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The root hairs of both resistant and susceptible canola varieties are infected by the initial zoospore released from resting spores in the soil. However, secondary zoospores are not able to infect the roots of resistant varieties so the symptoms and yield loss do not occur.
There are different pathotypes of clubroot in Canadian soils, which are essentially different strains of the disease. A clubroot resistant canola variety will only protect against a specific pathotype. Clubroot-positive fields in Brassica vegetable production (cauliflower, broccoli, cabbage etc.) in Ontario were confirmed as having pathotype 6 in surveys from the 1970’s. In Alberta it has historically been pathotype 3 that caused economic damage in canola. Unfortunately at this time we do not know what pathotype has infected the canola in Ontario, but the lengthy analysis process is currently underway. (UPDATE May 12 – The first positive field in Verner has been identified as having Pathotype 2. Pathotyping work is ongoing for the other positive sites. )
Resistant varieties can lose their utility over time, and this has been the recent experience of canola growers in Alberta. Growing a variety that is resistant to one pathotype creates a selection pressure that allows proliferation of other pathotypes. For example, where varieties resistant to pathotype 3 have been used in clubroot-positive fields in Alberta, the canola is now being infected by pathotype 5x. If a field has moderate to high levels of clubroot spores, it is highly possible more than one pathotype is present.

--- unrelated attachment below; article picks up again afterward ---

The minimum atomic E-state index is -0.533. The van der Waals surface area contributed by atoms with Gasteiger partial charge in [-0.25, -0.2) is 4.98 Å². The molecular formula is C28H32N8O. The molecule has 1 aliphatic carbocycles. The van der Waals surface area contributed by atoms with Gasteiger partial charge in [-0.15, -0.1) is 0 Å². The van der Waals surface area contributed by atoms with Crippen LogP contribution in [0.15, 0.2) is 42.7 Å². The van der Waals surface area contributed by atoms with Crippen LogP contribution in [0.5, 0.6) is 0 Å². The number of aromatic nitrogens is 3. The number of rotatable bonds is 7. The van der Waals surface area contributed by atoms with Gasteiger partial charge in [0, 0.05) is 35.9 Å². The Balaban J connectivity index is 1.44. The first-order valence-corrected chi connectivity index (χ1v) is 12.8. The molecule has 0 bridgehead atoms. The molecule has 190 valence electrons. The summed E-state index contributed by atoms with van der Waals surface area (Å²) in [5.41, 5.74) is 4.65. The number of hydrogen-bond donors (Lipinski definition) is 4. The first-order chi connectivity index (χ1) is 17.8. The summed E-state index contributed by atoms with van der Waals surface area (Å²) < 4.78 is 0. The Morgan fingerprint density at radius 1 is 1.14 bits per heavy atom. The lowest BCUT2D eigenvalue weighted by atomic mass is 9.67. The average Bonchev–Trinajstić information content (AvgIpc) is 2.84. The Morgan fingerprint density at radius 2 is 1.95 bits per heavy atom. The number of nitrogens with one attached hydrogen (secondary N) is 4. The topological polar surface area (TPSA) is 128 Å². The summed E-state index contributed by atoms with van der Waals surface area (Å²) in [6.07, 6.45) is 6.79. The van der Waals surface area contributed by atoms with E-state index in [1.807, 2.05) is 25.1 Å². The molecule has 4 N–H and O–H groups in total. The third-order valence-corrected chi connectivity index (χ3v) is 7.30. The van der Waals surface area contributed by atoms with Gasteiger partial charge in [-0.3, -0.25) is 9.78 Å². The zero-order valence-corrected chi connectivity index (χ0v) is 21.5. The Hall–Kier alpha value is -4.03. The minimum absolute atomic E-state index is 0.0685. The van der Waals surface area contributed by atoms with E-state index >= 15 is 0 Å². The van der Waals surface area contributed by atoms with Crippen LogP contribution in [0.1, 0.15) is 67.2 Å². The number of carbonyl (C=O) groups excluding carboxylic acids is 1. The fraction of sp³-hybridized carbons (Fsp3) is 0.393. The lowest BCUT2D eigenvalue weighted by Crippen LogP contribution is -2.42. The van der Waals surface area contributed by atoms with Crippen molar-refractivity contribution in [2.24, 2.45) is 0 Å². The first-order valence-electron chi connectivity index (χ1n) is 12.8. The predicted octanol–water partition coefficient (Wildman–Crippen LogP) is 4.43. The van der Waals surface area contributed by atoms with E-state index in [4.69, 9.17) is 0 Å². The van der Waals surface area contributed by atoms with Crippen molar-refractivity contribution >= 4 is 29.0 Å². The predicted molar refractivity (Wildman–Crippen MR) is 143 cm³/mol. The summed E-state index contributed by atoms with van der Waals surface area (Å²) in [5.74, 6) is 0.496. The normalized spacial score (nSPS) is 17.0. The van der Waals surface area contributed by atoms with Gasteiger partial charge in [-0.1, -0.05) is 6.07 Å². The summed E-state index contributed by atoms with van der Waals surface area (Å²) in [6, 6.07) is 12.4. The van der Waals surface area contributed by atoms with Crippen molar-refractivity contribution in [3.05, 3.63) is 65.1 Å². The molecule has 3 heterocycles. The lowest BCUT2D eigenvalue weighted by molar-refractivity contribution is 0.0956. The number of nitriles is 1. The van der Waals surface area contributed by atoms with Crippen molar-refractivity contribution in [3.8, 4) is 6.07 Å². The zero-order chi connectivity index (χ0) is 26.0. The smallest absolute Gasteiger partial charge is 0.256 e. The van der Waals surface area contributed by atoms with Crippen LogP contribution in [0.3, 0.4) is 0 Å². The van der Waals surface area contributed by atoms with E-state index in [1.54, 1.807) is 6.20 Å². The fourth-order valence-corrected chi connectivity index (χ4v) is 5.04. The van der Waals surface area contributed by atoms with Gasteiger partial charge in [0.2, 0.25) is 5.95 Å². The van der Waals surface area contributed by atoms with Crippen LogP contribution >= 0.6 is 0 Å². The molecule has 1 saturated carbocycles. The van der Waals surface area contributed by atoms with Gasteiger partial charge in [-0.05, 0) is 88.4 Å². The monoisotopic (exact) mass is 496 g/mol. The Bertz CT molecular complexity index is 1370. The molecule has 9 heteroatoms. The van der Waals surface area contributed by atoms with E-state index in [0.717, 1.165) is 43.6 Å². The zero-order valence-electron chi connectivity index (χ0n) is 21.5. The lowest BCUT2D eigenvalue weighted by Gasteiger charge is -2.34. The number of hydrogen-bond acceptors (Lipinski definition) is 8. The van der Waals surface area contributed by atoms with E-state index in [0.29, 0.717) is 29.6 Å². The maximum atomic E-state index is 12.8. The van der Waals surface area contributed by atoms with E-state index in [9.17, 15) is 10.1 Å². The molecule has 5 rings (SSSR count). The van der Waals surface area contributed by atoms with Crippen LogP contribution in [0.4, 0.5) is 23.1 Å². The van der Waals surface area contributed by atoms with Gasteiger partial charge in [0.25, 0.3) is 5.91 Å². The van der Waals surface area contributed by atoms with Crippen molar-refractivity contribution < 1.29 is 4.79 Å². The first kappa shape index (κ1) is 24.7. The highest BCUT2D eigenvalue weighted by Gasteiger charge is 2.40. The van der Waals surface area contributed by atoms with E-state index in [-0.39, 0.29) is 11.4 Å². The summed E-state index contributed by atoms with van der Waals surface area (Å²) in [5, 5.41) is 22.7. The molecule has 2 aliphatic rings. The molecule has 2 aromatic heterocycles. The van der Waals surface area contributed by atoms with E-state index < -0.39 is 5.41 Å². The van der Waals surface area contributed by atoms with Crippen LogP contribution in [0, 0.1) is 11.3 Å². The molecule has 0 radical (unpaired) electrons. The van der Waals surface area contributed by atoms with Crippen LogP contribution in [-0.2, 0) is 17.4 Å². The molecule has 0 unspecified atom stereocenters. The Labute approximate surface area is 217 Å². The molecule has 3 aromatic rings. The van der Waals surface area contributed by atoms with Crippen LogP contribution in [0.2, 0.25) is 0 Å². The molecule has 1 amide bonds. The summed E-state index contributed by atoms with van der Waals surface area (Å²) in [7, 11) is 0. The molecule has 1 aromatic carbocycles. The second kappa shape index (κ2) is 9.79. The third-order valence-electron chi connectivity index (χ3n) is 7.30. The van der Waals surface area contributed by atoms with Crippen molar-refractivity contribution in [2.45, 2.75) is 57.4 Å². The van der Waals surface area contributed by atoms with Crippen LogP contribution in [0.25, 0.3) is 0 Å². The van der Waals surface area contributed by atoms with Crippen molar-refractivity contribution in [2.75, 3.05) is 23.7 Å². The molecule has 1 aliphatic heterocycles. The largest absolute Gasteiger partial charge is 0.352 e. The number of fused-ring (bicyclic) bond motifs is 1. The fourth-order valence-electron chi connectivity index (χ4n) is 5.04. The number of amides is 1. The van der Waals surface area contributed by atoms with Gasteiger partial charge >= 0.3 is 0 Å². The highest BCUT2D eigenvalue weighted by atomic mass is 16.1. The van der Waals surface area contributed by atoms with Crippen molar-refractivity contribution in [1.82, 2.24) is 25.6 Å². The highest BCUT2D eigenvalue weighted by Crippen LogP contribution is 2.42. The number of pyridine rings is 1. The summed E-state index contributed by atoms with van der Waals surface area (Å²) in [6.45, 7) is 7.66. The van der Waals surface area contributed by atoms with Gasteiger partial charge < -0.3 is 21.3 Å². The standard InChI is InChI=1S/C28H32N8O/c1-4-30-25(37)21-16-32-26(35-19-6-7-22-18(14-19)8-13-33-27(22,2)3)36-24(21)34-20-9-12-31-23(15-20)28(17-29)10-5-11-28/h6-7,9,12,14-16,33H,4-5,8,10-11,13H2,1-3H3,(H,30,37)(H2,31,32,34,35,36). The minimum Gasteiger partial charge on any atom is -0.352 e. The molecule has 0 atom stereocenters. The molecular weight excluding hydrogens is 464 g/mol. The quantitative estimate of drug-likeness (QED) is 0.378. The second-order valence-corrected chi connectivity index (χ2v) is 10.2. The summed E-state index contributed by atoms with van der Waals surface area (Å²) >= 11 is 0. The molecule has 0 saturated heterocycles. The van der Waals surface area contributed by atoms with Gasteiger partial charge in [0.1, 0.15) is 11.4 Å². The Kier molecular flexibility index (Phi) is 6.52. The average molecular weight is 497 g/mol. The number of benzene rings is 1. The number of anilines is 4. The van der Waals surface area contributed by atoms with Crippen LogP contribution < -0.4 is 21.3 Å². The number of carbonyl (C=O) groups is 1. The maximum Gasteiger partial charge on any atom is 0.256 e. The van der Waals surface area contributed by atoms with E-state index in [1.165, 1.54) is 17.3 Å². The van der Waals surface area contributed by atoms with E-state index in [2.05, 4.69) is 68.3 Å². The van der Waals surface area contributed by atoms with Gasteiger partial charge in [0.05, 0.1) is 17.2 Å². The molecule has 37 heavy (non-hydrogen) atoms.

Use of resistant varieties is encouraged in Ontario at this time on fields where clubroot has been detected and for growers that are at risk by being near infected fields or sharing field equipment. They are particularly useful where spore counts are relatively low and long (4 year) rotations are in place, but may struggle to yield where spore counts are very high. Seed for clubroot resistant varieties is typically the same price as non-resistant varieties, so purchasing seed is not cost prohibitive. In Ontario, most seed companies are offering one or two clubroot resistant varieties. A complete list of resistant varieties in Canada is available (Click Here) but does not indicate which varieties are available in Ontario.
Long Rotations Key to Management
Unfortunately, there are no pesticides available to control clubroot and it cannot be eradicated from a field. The key is to keep spore counts low, and long rotations (4 years or more) are the best way to achieve that. The half-life for clubroot resting spores is just under 4 years, so keeping Brassicas out of the rotation for 4 to 5 years prevents build-up. In Alberta, depending which county you farm in a mandatory 4 year rotation may be imposed on fields where clubroot is detected. Renn Breitkreuz farms in Onoway, northwest of Edmonton, and was a guest at the Annual General Meeting of the Ontario Canola Growers Association in January. Based on his experiences and discussion with other farmers, Renn believes clubroot resistant varieties might be able to help once or twice but farmers cannot expect to use them as a silver bullet, and the only way to keep resistant varieties effective is through a 4 year rotation, at minimum.